What broms do I have here?

Moccasin(z9aMobileAL)July 19, 2010

The first one I need to identify has a bloom like the plant used by the forum home page. The gorgeous pink spiky thing was short, nesting down in the crown of the plant, and then just grew and grew longer, opened up, showed its purple and red like seeds in a Doctor Zeuss garden plant. Now it is fading. There is a green young pup growing on one side of the plant, much more delicate looking with narrow strappy curved leaves, no gray frosting or stripes at all, totally unlike the mother plant. What is this guy? It is fantastic:

This photo shows the aging bloom. Do I have any seeds here that I should try to save? Can you tell if this plant is male or female, or is sex not an issue to this plant?

And here is another brom I do not know the identity. The part on the left with the red leaved crown was the older portion, and the right crown was much smaller when I got it last fall. Now it is as big as the first one, but without any colored crown. Should I separate the two, who are in the same pot currently. Will separating them allow the new one to turn colors? Also, is the red crown the bloom for this variety? Or do they have a center which grows up and out (like the pineapple does, and like the previous plant I asked to identify), or will the red crown be all this guy does before it dies off?

Any help is appreciated.

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matt15(Brisbane)

moccasinlanding,

The first brom is Aechmea fasciata. There is no sex and I don't know it if will self pollinate.

The second is certainly a Neoregelia but i'm not sure on the name. My guess would be Neo 'debbie' but there are alot of simular neo's out there.
Seperating them won't induce colouring, this is bought on by there environmental conditions and also maturity to flowering. I personally like to see them in clumps and would leave them together. The only reason you should seperate is to enduce them to pup again.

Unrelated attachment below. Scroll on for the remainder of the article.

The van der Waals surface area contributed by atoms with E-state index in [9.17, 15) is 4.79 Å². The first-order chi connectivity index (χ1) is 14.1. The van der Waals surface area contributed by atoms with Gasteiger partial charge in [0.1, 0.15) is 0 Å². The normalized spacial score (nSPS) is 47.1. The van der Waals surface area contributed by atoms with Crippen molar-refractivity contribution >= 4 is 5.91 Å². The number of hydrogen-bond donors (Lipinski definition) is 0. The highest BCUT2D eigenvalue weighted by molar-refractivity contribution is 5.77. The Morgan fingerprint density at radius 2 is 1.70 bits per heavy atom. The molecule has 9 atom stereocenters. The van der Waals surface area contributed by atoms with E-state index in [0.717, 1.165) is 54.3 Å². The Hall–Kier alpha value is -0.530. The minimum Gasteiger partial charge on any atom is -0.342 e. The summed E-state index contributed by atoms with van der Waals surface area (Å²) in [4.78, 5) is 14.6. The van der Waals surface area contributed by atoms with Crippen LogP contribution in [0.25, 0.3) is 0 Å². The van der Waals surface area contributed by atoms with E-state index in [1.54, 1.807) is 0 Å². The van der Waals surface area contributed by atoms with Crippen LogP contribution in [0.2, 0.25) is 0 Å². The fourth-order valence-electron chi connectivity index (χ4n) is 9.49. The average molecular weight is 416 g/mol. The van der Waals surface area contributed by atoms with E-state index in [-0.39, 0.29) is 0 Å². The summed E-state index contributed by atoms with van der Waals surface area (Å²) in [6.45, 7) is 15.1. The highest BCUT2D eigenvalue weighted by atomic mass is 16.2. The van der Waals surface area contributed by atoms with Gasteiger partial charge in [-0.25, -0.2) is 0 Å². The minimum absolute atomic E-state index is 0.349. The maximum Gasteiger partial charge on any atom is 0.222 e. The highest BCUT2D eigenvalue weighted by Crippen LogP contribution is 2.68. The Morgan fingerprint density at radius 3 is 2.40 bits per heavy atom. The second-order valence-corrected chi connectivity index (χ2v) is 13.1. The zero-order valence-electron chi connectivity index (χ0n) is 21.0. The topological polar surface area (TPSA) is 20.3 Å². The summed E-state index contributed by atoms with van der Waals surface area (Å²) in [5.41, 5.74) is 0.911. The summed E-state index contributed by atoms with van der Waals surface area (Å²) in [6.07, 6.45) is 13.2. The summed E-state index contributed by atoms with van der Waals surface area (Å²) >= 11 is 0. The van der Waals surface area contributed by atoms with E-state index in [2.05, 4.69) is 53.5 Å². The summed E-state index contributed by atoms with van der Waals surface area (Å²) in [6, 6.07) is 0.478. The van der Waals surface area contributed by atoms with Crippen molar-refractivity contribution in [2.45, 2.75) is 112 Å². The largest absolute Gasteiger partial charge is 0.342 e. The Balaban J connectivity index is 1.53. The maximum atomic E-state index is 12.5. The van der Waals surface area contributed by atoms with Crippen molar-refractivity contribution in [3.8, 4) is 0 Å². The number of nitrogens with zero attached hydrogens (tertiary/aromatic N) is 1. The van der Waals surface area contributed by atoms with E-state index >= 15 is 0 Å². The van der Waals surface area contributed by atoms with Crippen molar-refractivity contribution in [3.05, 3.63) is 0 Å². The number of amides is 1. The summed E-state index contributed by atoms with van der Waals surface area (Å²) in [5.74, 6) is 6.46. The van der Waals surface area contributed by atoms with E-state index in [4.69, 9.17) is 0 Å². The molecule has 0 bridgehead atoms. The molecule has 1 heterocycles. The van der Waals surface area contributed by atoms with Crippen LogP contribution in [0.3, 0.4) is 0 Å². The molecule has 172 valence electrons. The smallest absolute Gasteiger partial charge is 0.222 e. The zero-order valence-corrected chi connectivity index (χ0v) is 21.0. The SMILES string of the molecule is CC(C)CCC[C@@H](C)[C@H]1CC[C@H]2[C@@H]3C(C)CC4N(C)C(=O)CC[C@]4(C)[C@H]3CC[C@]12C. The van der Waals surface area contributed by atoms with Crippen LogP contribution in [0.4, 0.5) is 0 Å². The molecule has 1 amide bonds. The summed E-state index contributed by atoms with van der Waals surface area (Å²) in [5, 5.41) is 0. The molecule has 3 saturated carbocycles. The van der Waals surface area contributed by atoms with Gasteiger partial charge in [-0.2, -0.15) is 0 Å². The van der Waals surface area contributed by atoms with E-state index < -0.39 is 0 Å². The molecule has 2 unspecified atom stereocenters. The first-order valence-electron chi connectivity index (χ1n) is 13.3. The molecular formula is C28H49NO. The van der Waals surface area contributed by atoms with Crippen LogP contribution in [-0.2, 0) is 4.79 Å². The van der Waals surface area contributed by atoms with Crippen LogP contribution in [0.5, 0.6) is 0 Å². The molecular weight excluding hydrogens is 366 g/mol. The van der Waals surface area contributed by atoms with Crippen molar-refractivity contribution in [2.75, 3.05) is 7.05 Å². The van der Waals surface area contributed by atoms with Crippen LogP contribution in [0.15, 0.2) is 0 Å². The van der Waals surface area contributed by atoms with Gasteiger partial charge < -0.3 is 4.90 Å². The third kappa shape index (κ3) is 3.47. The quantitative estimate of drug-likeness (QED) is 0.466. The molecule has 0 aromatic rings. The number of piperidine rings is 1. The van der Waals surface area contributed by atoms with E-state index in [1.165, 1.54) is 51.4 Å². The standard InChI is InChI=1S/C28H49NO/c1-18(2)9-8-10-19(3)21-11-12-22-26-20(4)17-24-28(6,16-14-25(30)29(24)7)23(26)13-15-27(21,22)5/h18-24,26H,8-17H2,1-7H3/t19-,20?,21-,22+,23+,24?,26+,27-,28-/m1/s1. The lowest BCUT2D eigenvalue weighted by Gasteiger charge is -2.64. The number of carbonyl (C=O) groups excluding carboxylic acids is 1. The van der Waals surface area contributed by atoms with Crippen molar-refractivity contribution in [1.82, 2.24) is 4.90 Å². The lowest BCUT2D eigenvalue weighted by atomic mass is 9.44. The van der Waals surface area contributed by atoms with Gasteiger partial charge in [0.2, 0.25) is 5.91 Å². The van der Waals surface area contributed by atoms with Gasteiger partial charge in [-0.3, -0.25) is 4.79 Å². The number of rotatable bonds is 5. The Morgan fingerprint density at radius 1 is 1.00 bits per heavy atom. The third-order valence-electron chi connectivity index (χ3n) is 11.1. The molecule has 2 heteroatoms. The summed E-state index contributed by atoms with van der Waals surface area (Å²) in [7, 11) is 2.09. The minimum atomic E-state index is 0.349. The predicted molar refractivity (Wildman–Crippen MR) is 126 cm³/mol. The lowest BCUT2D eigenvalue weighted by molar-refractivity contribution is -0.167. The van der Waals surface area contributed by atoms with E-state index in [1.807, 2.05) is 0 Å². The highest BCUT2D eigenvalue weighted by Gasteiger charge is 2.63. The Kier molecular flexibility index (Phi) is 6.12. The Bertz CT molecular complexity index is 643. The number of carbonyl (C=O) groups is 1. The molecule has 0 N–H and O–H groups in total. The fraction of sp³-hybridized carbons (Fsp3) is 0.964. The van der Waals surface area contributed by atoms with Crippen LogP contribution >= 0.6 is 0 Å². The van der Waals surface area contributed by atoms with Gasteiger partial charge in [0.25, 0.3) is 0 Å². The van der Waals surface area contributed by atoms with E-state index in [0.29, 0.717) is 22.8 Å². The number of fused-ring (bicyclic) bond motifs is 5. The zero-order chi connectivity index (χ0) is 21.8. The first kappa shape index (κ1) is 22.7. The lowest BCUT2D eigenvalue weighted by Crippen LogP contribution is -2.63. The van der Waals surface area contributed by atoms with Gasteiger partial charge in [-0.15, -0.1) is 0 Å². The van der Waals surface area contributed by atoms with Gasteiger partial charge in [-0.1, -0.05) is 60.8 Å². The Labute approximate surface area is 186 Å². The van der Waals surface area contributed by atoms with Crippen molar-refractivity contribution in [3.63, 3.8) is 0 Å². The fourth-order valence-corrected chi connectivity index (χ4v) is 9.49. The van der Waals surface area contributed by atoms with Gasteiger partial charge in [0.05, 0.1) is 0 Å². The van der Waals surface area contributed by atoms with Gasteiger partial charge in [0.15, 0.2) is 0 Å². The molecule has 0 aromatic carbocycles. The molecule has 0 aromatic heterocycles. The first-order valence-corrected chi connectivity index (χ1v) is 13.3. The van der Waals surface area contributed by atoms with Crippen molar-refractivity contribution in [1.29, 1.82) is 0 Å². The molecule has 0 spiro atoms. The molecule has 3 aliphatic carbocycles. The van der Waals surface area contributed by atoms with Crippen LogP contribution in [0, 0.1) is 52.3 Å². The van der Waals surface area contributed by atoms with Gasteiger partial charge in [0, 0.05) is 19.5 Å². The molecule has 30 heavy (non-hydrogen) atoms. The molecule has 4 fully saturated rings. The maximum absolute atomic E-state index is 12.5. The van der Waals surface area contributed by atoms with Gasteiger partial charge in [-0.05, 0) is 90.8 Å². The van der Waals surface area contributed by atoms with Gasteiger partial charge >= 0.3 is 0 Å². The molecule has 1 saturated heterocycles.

HTH Matt

    Bookmark   July 20, 2010 at 2:54AM
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Moccasin(z9aMobileAL)

Thank you, Matt15.
Would it do me any good--or the plant any good--to trim off the fading top? I've read that after they bloom, they will die. Must I lose this plant, or is there any way to keep it looking as good as it does now?

I've seen the huge century plants, which bloom once every 40 years or so, and then they die. Around their base will be the pups succeeding them. Is that the same kind of fate in store for the Aechmea fasciata? How long might it take for this to happen?

    Bookmark   July 21, 2010 at 2:09PM
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vriesea

Hi Moccasin ,

The fate of Bromeliads ( well 99% of them ) is to die after flowering ,but it depends on your idea of death ,if they truly died you would not get pups now would you ? only the flowered part dies ,but the plant reproduces by making ofsets and the processes are slow ,in a clump you never notice as you just remove an old leave here and there ,the pink flowered plant does not self seed in cultivation ( not that i have heard of ) and if the light is to low ? yes the pup(s) will be strappy ,as for the Neo Carolinea type , they blush in the centre when flowering but the actual flowers are low down in the centre , the colour remains for the most of the life of that part of the plant ,people are far to paranoid about " broms dying after flowering " they just DONT DIE , only the flowered part does ,but that happens to many plants in the world , plants pay a big price for flowering ,but they go on in seeds,ofsets ,little bulblets and so on ,very few plants die completely after flowering ,they have to do something to perpetuate the species ,so dont panic ,you will still have the plants pups ,wich will grow and flower and start the whole cycle again ,
Jack

    Bookmark   July 21, 2010 at 4:57PM
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